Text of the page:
I have made amends to a lot of people. However, I owe my Mum the most. I look at her past drinking and I now know that it couldn’t have been easy losing my Dad as well as his financial support. She never gave up on me. She blamed herself at times, but she was not responsible for any of my past behaviours. She did not play a part in my addiction problem. She was a good Mum and still is at 71. There was always food on the table and she always worked. I love my Mum for everything she has done and my daughter has a great Nanny.

I now have freedom from fear. I am in fear of nothing, even when I have bad days. I sometimes do have bad days but they are still ‘good days’ to me so long as I go to bed sober. I am mentally and spiritually sound and I feel great most of the time. In fact, I am ‘Better than Well’ and I have this tattooed on my arm, because that is what I am.

I am at peace. I have an inner peace and I feel comfortable with myself today. I have a great support network and these people help me to remember who I am and where I have come from. I think this is very important because if I take my eye off the ball I could be in danger of picking up a drink again. Although I believe this is highly unlikely if I use the tools I have, I am after all an addict and I truly believe that I suffer from a grave mental disorder.

As I am writing this, I am visiting my sister Joy and her two children, Grace and Oscar, in Kent. I look and listen to what I haven’t seen or heard before. It’s a wonderful feeling when the children come up to me and tell me that they love their Uncle Brad. It’s a wonderful feeling when my sister tells me how proud she is of me and my achievements. And it’s also a wonderful feeling when I can put my hand in my pocket and buy gifts for my family with honest money, and just to say thanks for being there and thanks for never giving up on me when I had given up on myself.

I remember standing outside the YMCA in Halifax during my drinking days, the very same place where I was to get well, seeing a couple with a child walking past me. The couple were happy and were smiling and giggling with their child. I thought to myself that I would never be like that. I would never have that happiness. I used to have this horrible dream too where I would be walking down a street somewhere with a woman, experiencing lovely warm feelings, having my head so full of happy things—it was just nice.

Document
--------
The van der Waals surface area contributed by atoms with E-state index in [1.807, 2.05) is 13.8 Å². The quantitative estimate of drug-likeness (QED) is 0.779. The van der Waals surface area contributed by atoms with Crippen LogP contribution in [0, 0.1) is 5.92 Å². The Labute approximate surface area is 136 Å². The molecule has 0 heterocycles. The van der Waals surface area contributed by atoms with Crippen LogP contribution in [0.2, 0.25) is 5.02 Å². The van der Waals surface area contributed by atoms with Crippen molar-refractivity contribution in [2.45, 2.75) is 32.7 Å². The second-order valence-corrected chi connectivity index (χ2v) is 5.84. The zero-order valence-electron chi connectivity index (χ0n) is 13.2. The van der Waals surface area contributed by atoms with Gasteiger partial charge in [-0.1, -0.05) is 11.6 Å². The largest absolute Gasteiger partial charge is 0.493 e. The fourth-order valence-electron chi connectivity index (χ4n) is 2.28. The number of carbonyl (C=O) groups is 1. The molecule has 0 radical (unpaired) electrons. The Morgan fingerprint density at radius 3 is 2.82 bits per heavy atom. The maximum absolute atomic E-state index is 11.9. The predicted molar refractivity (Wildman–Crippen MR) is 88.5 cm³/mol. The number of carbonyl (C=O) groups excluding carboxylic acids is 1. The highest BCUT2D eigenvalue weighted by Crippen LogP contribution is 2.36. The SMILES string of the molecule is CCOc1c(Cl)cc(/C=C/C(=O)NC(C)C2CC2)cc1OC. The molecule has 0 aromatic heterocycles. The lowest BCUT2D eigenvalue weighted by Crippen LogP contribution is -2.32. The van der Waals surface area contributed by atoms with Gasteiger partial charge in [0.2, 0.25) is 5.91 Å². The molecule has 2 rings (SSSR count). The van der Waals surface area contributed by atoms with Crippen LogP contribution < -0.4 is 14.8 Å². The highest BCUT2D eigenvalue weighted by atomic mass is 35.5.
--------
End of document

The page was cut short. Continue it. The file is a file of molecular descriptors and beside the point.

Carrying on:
Then I would wake up with the feelings still there momentarily, but I would then gather my thoughts and realise it was all a dream—and my cider would be next to my bed. It was horrible; honestly, it was the worst possible experience. At the time, I never thought I would ever get this happiness in real life. I thought I was going to die never having experienced such happiness in reality.

With my brothers... and sober at long last!

With my brothers… and sober at long last!

I have this happiness now and far much more, much more than I could have ever wished for. I have my daughter Heather who I love dearly, I have a great job and wonderful colleagues who like I said before are my extended family. These people have stuck by me through thick and thin, especially my Governor Michelle who has walked alongside me when I was a drinker and in to my recovery—a big, big thanks for her support.

I have my Mum back who still blames herself a little for my behaviour, which is nonsense. She will resolve this in time. I have respect from people I never thought would ever give it to me.

When I say all of this, I feel more powerful than ever in my recovery. If I keep working on me then nothing will ever touch me again unless I want it to or let it. Today, I truly have ‘A life beyond my wildest dreams.’

> You can read Brad’s updated story in Our Recovery Stories: Journeys From Drug and Alcohol Addiction, due out as an eBook in late March, 2021.